"The last time I hugged someone was seven weeks ago. Maybe this is what madness feels like."
Sarah Malik

8 May 2020 - 12:12 PM  UPDATED 15 May 2020 - 9:09 AM

With 'Love in Lockdown' SBS Voices is exploring how couples and singles are navigating love and relationships during Australia's coronavirus restrictions. In episode three, SBS Voices talks to three singles about how Covid-19 restrictions have changed their love lives. 

"I'm done with dating!"

Fiona Crombie, 42, is based in Melbourne and originally from Edinburgh, Scotland. She migrated to Australia seven years ago. An acting student, she recently ended a 23-year relationship and has started dating again.

I’ve deleted the apps. It just wasn’t fun anymore so I figured why try and make something work that wasn’t really working for me? Under isolation, with dating being mostly text-focused, it kind of takes the flow out of the conversation. If you meet people face-to-face it’s much easier to understand what their intentions are; getting a feel for their sense of humour is really hard by message. I find I'm having to explain myself a lot, which kind of takes the fun and flow out of the conversation. It got to the stage where it’s just been more hard work than it was fun. I’ve had to have a lot of conversations with people about why we can't meet up. There has been a lot of, "oh I can come round to yours or you can come round to mine". It almost adds an element of risk. I just got tired of saying, "No, I don’t actually think we should be meeting." 

I like forced isolation and spending time getting comfortable being by myself more. But it’s harder than you think it will be. I think keeping myself stimulated has been key. I'm really lucky to be part of an acting community with online courses and rehearsals. I definitely feel less pressure to date and be productive because there’s no obligation at this point in time to do that, and actually it is really valuable time to spend on yourself.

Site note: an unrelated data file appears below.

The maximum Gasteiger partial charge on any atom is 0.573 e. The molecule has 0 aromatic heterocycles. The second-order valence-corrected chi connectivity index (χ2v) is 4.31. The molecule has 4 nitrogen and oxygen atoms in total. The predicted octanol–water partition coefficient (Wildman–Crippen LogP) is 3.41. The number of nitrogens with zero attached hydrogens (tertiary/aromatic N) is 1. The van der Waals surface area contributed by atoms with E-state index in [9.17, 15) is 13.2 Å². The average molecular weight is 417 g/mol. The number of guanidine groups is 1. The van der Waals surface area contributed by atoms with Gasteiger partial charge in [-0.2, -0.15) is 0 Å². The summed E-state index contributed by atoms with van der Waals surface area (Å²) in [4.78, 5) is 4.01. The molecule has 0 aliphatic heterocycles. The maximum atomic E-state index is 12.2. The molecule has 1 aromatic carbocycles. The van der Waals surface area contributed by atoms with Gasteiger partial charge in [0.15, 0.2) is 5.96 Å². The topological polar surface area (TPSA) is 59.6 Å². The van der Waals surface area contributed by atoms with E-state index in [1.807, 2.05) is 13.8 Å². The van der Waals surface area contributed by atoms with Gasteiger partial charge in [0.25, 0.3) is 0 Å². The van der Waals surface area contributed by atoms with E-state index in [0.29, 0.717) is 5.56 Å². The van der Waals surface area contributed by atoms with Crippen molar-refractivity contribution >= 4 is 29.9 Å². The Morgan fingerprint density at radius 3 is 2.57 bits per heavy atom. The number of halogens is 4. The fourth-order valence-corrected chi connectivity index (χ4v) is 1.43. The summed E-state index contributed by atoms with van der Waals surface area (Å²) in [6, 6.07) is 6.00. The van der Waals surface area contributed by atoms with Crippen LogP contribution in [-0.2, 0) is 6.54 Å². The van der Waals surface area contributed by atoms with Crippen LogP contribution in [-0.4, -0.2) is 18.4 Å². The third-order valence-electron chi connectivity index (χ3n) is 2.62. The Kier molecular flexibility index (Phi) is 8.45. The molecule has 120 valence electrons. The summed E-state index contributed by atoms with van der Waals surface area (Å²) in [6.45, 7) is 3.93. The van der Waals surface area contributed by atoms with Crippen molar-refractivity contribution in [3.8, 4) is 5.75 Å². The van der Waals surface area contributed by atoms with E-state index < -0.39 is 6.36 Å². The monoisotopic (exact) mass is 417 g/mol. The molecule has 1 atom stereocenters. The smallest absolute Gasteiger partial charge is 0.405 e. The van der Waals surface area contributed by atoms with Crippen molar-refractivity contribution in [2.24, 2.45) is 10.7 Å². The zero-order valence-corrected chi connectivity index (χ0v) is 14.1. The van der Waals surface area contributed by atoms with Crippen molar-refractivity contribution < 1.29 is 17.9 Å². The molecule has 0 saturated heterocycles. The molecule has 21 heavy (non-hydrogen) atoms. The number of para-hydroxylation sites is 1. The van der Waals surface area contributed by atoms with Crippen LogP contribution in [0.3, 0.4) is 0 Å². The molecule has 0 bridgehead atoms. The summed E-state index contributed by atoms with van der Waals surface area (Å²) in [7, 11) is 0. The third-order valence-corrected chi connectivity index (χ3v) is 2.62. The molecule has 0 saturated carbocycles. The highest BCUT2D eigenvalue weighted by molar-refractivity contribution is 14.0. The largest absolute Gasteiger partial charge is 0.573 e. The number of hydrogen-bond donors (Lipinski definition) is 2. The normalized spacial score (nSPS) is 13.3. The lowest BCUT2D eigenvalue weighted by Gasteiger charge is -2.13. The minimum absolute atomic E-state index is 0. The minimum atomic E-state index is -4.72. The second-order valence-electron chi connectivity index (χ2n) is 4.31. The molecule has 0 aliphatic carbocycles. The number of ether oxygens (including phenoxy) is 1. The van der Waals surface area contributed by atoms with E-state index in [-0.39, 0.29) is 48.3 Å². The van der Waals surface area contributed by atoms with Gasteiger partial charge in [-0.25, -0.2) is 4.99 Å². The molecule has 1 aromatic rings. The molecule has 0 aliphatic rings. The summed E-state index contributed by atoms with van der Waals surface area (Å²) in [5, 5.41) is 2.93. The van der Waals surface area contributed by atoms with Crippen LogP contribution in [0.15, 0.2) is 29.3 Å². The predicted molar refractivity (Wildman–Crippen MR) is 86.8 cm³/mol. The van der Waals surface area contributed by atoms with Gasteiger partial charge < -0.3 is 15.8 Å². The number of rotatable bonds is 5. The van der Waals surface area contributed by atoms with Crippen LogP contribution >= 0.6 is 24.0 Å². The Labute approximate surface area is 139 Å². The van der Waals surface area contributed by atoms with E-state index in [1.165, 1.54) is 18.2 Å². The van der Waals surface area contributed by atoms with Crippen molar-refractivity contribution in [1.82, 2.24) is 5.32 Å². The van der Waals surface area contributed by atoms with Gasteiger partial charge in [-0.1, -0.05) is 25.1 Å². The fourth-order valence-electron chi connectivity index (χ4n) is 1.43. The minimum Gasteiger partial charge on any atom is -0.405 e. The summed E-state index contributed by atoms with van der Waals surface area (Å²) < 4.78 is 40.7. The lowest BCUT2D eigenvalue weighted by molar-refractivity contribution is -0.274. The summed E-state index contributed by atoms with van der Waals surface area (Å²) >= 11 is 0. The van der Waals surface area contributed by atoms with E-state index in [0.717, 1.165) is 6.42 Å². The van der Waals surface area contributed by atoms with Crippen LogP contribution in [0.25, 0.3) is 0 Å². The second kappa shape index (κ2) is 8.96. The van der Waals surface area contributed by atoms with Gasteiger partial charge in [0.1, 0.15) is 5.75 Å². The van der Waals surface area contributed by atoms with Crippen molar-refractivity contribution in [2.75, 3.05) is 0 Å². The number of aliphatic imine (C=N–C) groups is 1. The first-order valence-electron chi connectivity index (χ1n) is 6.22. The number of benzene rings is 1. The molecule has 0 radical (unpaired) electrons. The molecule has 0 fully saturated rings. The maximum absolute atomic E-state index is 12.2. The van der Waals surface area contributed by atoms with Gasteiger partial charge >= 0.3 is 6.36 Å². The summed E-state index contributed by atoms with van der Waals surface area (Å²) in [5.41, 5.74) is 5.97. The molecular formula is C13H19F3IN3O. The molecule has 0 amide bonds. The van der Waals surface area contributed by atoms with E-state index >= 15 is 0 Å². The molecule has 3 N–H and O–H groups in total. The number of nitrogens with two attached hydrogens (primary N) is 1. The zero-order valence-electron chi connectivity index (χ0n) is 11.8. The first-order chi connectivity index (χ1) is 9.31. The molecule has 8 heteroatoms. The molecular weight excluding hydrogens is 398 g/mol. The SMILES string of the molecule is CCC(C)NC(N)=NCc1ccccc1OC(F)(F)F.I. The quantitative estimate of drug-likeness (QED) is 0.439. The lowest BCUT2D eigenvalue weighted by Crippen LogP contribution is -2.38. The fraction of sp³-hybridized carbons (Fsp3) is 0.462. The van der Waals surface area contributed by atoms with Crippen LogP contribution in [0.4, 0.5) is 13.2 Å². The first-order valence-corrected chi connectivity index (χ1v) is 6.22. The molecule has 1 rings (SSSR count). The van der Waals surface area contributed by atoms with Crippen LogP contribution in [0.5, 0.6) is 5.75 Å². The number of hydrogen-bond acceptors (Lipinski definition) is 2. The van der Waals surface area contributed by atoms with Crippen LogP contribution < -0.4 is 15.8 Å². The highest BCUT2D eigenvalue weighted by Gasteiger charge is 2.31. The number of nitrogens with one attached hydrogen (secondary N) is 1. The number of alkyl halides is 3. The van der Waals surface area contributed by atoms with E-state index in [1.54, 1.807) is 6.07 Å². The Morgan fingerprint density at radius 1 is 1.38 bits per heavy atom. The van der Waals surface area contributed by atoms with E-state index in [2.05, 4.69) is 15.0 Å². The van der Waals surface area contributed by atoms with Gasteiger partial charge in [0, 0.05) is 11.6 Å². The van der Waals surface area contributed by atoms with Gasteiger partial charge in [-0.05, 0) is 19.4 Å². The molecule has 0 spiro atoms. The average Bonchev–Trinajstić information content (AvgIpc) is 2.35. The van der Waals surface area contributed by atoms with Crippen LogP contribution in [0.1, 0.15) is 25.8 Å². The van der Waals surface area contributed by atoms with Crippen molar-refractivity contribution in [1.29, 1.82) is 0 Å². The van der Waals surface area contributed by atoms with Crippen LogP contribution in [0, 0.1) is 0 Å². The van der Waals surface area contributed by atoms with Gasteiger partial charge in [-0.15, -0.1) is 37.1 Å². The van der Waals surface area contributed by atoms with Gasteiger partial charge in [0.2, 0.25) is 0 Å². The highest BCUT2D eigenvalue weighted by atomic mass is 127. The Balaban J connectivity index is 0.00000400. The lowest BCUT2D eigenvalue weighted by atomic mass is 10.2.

"The fear is quite intimidating"

Patrick, 32, is based in Canberra. He is a student and was formerly in a relationship with polyamorous person, but has paused dating under lockdown. 

The last time I hugged someone was seven weeks ago. Maybe this is what madness feels like. You don’t recognise it in yourself. After lockdown we’re all kind of trapped with ourselves. And we’re all kind of communicating digitally. It’s kind of like just having different pen pals I suppose. I don’t know of any people that are making new connections, but it might be people are repairing old ones, or you know, or just reconnecting with old friends or old partners. It’s more of a support thing. There’s not the energy where people are trying to meet new people or at least I’m not seeing it.